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Officials deny Chinese lychee import rumours

Update: July, 03/2014 - 09:40
Officials have denied media allegations that Chinese lychee are being imported into Viet Nam via several border gates. — Photo cafebiz

LANG SON (VNS) — Officials have denied media allegations that Chinese lychee are being imported into Viet Nam via several border gates, such as Coc Nam and Tan Thanh, in northern Lang Son Province.

Nguyen Thi Ha, head of the provincial Plant Quarantine Unit of Zone 7, told a Viet Nam News Agency correspondent on Tuesday that the story was not true.

"Any type of fruit entering Viet Nam in the province must be quarantined by the unit," she said.

Nong Viet Trung, head of Coc Nam Customs Division's anti-smuggling team said, "It was really a malicious rumour!"

Trung also said that Viet Nam did not need to import Chinese lychee so far because Vietnamese fruit sold for a reasonable price and were of good quality.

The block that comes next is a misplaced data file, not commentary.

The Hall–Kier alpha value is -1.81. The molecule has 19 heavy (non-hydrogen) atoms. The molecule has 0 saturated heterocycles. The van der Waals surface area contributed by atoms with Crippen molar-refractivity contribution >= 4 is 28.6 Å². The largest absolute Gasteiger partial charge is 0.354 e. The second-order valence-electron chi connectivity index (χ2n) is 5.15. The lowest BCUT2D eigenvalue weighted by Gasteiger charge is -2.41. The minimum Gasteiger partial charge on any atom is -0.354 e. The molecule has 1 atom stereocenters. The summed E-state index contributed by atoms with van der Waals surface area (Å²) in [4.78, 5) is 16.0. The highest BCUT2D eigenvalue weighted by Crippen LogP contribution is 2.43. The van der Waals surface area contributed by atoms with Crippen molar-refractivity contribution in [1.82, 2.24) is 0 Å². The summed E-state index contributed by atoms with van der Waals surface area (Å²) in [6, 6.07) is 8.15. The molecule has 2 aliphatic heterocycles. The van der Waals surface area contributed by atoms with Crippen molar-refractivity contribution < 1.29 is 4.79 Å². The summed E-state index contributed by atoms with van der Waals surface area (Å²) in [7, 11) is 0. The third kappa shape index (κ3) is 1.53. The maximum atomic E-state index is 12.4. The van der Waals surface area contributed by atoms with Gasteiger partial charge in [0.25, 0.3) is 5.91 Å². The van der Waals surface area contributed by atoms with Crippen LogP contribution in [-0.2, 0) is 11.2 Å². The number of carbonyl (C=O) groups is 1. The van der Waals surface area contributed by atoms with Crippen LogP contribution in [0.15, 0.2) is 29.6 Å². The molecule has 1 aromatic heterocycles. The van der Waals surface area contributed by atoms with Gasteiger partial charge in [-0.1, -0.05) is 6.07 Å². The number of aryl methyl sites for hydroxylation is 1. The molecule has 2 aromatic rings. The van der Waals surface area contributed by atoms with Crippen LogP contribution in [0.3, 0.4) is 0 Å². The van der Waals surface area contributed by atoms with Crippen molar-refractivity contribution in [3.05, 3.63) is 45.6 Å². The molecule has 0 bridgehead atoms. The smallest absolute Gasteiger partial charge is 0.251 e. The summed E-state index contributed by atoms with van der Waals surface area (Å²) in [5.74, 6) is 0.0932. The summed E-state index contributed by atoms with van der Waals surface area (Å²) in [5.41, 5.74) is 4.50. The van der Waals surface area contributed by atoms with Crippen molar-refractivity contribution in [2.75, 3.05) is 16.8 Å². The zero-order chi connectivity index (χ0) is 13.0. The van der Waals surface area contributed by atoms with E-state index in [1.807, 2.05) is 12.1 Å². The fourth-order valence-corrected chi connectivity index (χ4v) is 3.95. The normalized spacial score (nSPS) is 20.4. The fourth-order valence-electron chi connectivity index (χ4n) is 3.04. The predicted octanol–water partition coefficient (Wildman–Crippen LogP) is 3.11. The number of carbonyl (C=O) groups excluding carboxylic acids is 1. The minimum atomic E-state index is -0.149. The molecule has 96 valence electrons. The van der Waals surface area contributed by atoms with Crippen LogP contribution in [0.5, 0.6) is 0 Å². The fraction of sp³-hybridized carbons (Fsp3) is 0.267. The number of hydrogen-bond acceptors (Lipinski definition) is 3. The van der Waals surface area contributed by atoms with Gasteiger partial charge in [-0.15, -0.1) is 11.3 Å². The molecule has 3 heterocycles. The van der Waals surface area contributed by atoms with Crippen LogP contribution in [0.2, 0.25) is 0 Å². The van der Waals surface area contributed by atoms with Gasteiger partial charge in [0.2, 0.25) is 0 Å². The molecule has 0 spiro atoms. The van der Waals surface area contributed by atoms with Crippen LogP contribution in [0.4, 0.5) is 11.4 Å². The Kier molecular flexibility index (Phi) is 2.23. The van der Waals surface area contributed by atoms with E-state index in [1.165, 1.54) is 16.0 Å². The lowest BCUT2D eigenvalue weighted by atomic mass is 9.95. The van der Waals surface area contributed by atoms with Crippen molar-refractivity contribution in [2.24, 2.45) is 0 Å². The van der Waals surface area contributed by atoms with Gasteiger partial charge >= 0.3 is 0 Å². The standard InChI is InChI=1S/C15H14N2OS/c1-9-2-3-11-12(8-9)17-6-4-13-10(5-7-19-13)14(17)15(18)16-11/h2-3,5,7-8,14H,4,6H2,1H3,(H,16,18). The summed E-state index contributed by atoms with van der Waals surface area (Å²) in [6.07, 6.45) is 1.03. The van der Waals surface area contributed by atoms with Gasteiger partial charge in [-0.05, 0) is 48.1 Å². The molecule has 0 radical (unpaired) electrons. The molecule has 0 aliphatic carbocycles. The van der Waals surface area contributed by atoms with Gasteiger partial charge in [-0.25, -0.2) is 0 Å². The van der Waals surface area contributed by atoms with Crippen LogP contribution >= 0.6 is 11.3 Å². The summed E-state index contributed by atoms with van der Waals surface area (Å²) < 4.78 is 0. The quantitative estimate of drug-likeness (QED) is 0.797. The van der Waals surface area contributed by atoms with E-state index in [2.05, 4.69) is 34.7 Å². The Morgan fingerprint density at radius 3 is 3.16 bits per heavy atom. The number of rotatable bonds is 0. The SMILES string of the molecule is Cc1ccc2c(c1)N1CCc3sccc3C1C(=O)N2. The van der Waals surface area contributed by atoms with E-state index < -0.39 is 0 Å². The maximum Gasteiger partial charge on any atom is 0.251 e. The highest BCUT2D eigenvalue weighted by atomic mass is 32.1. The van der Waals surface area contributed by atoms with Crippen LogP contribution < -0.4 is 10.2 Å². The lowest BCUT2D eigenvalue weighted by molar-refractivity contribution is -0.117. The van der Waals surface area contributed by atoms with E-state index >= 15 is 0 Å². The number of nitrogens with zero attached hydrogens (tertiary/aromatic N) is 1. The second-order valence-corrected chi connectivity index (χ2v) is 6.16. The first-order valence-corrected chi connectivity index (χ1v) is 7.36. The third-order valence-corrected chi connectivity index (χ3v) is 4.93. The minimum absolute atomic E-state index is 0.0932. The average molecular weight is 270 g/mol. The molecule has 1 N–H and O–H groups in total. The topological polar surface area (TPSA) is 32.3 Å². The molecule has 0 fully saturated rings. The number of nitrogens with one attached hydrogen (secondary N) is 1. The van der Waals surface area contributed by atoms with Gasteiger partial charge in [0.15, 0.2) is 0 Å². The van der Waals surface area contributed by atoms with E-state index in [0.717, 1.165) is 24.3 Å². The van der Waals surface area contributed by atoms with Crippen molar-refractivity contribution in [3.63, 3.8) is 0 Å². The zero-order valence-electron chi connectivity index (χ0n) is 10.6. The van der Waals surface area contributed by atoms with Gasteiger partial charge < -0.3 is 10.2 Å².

Nguyen Thi Thuy, a local trader living in Dong Dang Town, near Tan Thanh Border Gate, said that the Chinese lychee season came a month earlier than in Viet Nam.

Some Vietnamese traders doing business in China bought a small amount of Chinese lychee to eat, Thuy said.

Hoang Khanh Hoa, head of Lang Son Customs Department, told the online site of the Vietnamese Government that there were no report from its units about Chinese lychee imports.

However, if any traders wanted to import Chinese lychee, he said they would be allowed if the fruit was of good quality and had the right papers.

A customs office at one border gate in Lang Son Province said Chinese traders were buying Vietnamese lychees because they were big and fresh.

He said Vietnamese traders were selling lower-grade lychee at markets near the border gates, suggesting people were confusing the two fruit.

In a related move, online newspaper Vnexpress reported that Deputy Minister of Industry and Trade Do Thang Hai told a Government meeting that if all Vietnamese ate a few lychee, local farmers would never have to worry.

Hai said that about 60-70 per cent of lychees grown in the North had been sold down South. — VNS

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